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dc.contributor.advisorCarranza, Isolda E.
dc.contributor.authorGallina, Natalia
dc.date.accessioned2013-05-03T18:10:45Z
dc.date.available2013-05-03T18:10:45Z
dc.date.issued2013-05-03
dc.identifier.urihttp://hdl.handle.net/11086/495
dc.description.abstractFrom the perspective of current situated discourse analysis and the associated disciplinary strands of conversational analysis, narrative studies and critical discourse analysis, this study examines how political and military elite witnesses construct versions of reality in the context of the public hearing and argues for the contestable nature of such versions. This study draws upon a multimodal approach which views discourse as an inherently complex process and product involving various semiotic layers, particularly, language and gesture which are intricately interwoven. The examination of the data reveals the systematic and strategic concurrence of resources of various kinds. It is shown how carefully elaborated texts are constituted through the use of evasion strategies (refusal to answer, reformulation and impersonalization), sensemaking practices and argumentative moves (scrip-formulation, counterfactual account, recourse to the lesson-deriving frame), and choreographed non-verbal resources (bodily orientation, facial expression and gesture); and how through these resources participants manage to deflect damaging attributions of personal and institutional responsibility and blame. An exploration of conversational dynamics shows that elite witnesses are often allowed to disregard the responsibilities and obligations defined by their situational roles as interrogators fail to gain, exert and maintain interactional control. It is possible to suggest hence that these witnesses benefit from some special licences which ultimately permit them to shape content, form and information flow. This study concludes by tapping into the dialectical link between discourse and society unveiling the particular ways in which strategic public discourse represents an instrument of social manipulation and hegemonic control which, far from generating genuine public dialogue, works to manufacture a false sense of debate as well as an equally false sense of consensus and resolution.es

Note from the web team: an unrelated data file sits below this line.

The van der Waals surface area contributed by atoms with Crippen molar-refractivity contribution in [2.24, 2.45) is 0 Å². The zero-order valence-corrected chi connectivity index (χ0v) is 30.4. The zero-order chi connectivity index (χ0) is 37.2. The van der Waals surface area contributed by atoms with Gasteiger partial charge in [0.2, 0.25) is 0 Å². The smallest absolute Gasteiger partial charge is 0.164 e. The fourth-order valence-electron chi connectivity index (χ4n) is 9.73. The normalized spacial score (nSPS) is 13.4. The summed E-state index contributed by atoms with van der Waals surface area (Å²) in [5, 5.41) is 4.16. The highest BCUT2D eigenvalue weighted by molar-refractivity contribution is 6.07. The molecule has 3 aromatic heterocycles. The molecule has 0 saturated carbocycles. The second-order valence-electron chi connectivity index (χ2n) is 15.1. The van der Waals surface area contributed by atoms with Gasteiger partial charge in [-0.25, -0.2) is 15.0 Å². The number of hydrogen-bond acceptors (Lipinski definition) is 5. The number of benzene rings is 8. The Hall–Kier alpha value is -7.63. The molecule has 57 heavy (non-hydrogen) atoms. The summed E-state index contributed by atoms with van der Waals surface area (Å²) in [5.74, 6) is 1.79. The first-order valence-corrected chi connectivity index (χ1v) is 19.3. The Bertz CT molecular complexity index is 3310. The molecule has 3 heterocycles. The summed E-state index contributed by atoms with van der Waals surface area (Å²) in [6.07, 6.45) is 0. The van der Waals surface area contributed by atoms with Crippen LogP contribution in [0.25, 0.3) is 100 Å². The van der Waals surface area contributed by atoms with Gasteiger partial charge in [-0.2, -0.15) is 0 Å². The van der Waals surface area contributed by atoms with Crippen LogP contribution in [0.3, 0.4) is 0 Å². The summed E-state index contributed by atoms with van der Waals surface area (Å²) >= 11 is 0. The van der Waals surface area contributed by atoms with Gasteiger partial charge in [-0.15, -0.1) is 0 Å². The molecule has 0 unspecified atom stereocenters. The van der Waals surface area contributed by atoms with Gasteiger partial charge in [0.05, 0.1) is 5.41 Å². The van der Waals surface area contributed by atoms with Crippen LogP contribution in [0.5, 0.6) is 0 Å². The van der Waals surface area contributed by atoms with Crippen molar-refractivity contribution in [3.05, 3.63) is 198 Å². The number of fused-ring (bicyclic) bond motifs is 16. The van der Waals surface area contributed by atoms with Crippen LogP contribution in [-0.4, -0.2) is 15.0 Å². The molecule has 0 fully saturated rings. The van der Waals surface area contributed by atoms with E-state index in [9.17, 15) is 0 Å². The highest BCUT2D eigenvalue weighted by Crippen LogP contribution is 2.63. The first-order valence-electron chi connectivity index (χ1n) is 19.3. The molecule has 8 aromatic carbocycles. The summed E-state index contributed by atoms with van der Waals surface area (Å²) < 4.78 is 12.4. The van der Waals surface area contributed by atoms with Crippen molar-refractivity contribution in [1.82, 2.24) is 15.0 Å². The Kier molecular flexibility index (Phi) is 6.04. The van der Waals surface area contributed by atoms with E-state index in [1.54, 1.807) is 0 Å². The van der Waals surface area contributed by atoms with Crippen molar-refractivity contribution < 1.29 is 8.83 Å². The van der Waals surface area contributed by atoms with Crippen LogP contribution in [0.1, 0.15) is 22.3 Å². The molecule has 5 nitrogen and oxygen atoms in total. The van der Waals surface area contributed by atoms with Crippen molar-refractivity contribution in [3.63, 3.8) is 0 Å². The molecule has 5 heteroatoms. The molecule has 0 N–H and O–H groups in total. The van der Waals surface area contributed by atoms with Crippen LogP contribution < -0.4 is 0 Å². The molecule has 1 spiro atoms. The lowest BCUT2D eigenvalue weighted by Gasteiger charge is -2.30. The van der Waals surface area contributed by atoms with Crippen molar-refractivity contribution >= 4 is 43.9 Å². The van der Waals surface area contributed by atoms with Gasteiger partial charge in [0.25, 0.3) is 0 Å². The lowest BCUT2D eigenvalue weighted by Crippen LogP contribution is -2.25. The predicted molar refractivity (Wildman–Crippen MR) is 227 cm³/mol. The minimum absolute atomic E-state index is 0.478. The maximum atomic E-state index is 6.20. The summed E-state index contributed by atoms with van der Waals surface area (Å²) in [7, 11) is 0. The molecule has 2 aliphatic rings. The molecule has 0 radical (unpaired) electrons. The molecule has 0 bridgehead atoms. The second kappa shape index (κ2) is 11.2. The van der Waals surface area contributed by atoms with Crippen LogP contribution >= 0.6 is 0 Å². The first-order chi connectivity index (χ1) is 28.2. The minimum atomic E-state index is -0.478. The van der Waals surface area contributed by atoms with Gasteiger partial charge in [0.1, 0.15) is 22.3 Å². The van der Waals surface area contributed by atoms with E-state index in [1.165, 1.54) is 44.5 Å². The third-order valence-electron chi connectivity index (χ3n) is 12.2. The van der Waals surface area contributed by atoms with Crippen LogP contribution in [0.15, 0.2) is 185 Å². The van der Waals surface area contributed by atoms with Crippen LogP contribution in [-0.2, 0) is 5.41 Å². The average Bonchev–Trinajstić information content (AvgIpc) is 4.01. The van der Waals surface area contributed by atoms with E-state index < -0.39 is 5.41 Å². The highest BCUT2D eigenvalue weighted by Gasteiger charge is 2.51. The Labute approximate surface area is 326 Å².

dc.language.isoenges
dc.rightsAtribución-NoComercial-SinDerivadas 2.5 Argentina*
dc.rights.urihttp://creativecommons.org/licenses/by-nc-nd/2.5/ar/*
dc.subjectMultimodalidades
dc.subjectEstrategia discursivaes
dc.subjectResponsabilidades
dc.titleThe discursive construction of responsibility : strategies used by political and military witnesses in public hearingses
dc.typemasterThesises


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